Last week, the Australian Senate passed a bill – Customs Amendment (Banning Goods Produced By Forced Labour) Bill 2021 – that would ban imports of goods made with forced labor. There are significant hurdles to the bill becoming law (it still needs approval by the House of Representatives, and then would need implementing regulations that give it effect), but if it eventually did pass, it could have the potential to disrupt Chinese exports of various products to Australia.
The text of the bill is simple and straightforward:
The importation into Australia of goods produced or manufactured, in whole or in part, through the use of forced labour (within the meaning of the Criminal Code) is prohibited absolutely.
An explanatory memorandum for the bill notes that "Section 270.6 of the Criminal Code defines forced labour as the condition of a person (the victim) who provides labour or services if, because of the use of coercion, threat or deception, a reasonable person in the position of the victim would not consider himself or herself to be free to cease providing the labour or services, or to leave the place or area where the victim provides the labour or services."
The memorandum provides some useful background and clearly connects the bill to practices in China. It notes that "[t]he issue of modern slavery has also been highlighted by the well documented human rights abuse of hundreds of thousands of Uyghur people in Xinjiang Province in China" and that "[t]he exploitation of detained Uyghurs as a captive labour force is clear."
The memorandum also points out the origins of this bill in another bill previously introduced to target goods made by Uyghur forced labor. However, a Senate Committee took the view with this earlier bill that "it would be preferable to introduce a global ban on the import to Australia of goods produced by forced labour," rather than focus only on China. The new bill seeks to implement the Committee’s recommendation through an amendment to the Customs Act "to impose an absolute ban on the importation of goods produced in whole or part by forced labour," noting that "[t]he proposed ban is global in nature and does not specify any geographic origin for its application." The discussion of this bill in the Senate, attached at the end of this piece, demonstrates the varying perspectives of the Senators and the different weight they put on China in the context of this debate.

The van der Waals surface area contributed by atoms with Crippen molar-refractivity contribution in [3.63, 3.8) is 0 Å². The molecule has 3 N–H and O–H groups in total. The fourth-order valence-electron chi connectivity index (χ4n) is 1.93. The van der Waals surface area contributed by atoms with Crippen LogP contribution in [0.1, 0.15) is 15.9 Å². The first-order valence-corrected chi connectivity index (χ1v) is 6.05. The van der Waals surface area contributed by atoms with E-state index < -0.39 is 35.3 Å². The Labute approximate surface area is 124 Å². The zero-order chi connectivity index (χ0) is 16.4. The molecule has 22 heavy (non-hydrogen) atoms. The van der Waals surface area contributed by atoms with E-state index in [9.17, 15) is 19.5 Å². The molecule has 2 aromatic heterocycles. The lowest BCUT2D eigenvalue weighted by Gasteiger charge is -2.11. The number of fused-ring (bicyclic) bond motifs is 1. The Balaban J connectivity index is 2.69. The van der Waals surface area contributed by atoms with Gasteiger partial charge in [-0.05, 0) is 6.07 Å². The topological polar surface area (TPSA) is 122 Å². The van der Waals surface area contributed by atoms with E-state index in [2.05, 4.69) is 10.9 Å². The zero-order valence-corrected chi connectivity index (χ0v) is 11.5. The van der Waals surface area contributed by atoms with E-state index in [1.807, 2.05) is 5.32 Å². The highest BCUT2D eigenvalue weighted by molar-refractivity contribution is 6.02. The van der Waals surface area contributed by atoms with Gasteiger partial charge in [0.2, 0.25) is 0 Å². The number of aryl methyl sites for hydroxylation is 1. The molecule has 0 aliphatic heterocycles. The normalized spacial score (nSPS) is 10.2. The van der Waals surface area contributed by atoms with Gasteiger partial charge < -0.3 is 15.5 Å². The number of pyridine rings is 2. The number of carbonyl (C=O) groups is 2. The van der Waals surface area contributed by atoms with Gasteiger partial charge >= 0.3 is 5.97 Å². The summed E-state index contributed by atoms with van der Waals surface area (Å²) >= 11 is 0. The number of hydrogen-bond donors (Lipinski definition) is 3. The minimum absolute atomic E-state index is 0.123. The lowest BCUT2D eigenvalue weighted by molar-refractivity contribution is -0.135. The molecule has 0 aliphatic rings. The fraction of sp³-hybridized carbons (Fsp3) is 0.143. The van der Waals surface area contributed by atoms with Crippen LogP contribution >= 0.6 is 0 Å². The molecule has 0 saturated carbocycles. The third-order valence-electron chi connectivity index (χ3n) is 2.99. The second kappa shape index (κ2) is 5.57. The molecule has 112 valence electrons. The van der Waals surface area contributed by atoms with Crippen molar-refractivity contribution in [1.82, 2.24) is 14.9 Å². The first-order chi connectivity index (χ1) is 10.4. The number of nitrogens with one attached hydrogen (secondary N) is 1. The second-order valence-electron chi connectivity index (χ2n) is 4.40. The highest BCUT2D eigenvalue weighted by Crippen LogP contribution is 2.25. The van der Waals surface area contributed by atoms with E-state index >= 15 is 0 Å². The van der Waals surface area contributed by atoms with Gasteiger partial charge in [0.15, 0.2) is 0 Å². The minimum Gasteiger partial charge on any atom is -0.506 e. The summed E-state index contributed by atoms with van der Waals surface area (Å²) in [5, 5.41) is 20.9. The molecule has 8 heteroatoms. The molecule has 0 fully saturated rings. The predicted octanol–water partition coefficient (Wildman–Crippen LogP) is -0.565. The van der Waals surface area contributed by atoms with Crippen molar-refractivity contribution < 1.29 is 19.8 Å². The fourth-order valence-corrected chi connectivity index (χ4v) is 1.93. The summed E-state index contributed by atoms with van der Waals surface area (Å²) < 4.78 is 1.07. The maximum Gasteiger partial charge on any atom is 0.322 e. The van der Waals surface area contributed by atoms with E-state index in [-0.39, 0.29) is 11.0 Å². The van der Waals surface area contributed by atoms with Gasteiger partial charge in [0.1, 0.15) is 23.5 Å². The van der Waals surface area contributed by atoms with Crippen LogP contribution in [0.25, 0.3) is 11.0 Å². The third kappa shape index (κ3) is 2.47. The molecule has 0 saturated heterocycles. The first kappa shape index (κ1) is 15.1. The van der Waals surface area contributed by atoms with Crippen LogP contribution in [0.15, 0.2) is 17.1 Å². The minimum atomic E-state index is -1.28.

The political situation in Australia makes it unlikely that the bill will become law in the near future. The Senate is controlled by the opposition parties (mainly, Labor and the Greens), while the coalition government controls the House of Representatives and opposes the bill. That makes passage into law a bit of a long-shot at the moment. The supporters of the bill no doubt recognize this and may see Senate passage as more of a long-term political strategy than a pathway to passing the legislation immediately.
At the same time, there has been growing political pressure in many parts of the world related to labor practices in China. It might be a surprise if the current Australian government took action here, but a future government may very well do so. The next Australian election is likely to be in May 2022, and a change in government could prompt a change in policy. And even this government has acknowledged the underlying issues. In March 2021 comments on the prior version of the bill that targeted Uyghur forced labor, the Australian government noted that a review of the Modern Slavery Act, a 2018 law that touches upon forced labor among other issues, in 2022 "will provide Parliament with an additional avenue to examine these issues."
If the Australian bill were to become law at some point, implementing the law would be a challenge. For guidance, Australia might look to the experience of the U.S. government in dealing with goods made with forced labor. In the United States, the approach is that U.S. Customs and Border Patrol can block imports (through a Withhold Release Order) if it has evidence that the goods were made with forced labor, and then it is up to the importer to prove that the goods were not made in this way. This process is not very transparent and there is not much information available about it to the general public, which makes it difficult to evaluate its effectiveness and its impact on trade, but it may be the most sophisticated model out there at the moment.